“You can’t trust him. You think he’ll let you go? Are you out of your mind?”

She walked towards Kallen as if under the auspices of a leaden cloak, tearful but resolved, as the drones followed attentively, curious of the scene’s portents.

“Elle. I love you. You’d throw it all away? You’d throw it all away?”

The woman shook her head and tightened her grip on the blade and drew back her hand to strike.


The dagger fell.

Kallen gasped, closing his eyes, waiting for the pain and eternity’s embrace.

After two beats of his heart, he opened his eyes and looked down to behold the dagger’s blade.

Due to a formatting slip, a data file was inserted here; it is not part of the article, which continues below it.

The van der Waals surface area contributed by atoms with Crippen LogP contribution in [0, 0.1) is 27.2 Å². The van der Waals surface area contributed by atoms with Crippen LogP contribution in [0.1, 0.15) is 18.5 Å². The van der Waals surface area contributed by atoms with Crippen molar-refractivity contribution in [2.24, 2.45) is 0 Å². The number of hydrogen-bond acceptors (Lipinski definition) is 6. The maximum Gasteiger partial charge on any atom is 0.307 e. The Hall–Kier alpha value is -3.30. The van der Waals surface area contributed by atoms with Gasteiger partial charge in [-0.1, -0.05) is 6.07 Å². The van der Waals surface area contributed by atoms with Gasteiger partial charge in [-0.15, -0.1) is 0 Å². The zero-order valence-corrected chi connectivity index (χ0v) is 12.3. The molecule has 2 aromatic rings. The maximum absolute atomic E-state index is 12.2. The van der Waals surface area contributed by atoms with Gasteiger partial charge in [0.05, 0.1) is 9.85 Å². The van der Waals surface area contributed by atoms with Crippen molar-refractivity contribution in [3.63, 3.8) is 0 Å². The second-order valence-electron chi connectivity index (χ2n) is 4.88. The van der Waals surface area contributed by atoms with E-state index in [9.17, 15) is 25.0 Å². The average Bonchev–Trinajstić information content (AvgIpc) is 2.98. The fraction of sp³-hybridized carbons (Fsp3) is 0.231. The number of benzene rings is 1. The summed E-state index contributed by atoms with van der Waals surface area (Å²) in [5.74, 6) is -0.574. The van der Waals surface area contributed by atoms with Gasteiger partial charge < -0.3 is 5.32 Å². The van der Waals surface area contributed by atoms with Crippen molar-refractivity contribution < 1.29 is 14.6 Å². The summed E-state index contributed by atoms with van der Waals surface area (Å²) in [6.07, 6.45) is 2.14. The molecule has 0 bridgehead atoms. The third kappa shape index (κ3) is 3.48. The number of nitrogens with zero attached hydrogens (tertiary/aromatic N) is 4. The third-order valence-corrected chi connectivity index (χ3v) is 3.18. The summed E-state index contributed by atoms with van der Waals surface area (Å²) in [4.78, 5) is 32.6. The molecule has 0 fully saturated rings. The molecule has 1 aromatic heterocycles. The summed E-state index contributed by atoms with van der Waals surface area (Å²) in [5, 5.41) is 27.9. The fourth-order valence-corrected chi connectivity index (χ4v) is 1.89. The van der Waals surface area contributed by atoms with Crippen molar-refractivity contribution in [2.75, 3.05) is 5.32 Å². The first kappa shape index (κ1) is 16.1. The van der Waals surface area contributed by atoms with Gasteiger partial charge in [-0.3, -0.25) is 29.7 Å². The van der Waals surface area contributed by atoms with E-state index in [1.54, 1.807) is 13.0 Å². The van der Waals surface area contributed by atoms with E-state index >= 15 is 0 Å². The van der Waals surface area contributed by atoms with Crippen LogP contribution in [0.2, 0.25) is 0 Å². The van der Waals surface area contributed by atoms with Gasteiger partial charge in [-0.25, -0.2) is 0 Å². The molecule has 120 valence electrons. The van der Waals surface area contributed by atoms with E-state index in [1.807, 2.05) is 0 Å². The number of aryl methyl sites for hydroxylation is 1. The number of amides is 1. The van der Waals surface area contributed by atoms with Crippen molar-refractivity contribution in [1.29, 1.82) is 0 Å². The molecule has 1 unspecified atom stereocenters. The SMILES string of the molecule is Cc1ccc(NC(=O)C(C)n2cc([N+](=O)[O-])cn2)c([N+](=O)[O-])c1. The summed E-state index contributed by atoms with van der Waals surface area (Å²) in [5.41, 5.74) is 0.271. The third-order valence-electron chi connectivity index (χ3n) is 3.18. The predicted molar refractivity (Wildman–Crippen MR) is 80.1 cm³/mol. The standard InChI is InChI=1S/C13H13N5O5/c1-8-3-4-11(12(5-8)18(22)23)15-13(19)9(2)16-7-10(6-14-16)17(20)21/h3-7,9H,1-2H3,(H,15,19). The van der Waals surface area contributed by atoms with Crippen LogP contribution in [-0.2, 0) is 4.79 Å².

A hologram. Flickering.

Elle moaned and stabbed him again with the false brand, shoving the fuzzing projection at his chest til the flat, ineffectual hilt met skin with a muffled thump.

Weeping, she straightened and dropped the bladeless dagger. Body quaking. Her eyes, wide, fearful and ashamed.

Eidos gestured towards the woman, holding Kallen’s terror-struck gaze as the drones began to hum with increasing volume.

“The soul. Naked as the flesh. Vainly does it abjure the hollow contrition of its crux. ”

The drones shrieked and tore the woman in half, throwing her rent and leaking corpse into the pool where it was swarmed by the dark shapes within. Monstrous eels; electric blue eyes widening with feral bloodlust. Distended jaws, rheum-smattered and unsated. Amethyst beneath the frothing waves.

Kallen watched with horror. No words availed themselves to his trembling lips.

He hung his head and wept as Eidos stalked slowly towards him. The sounds of the ichorous beasts’ feast filling the cavernous expanse.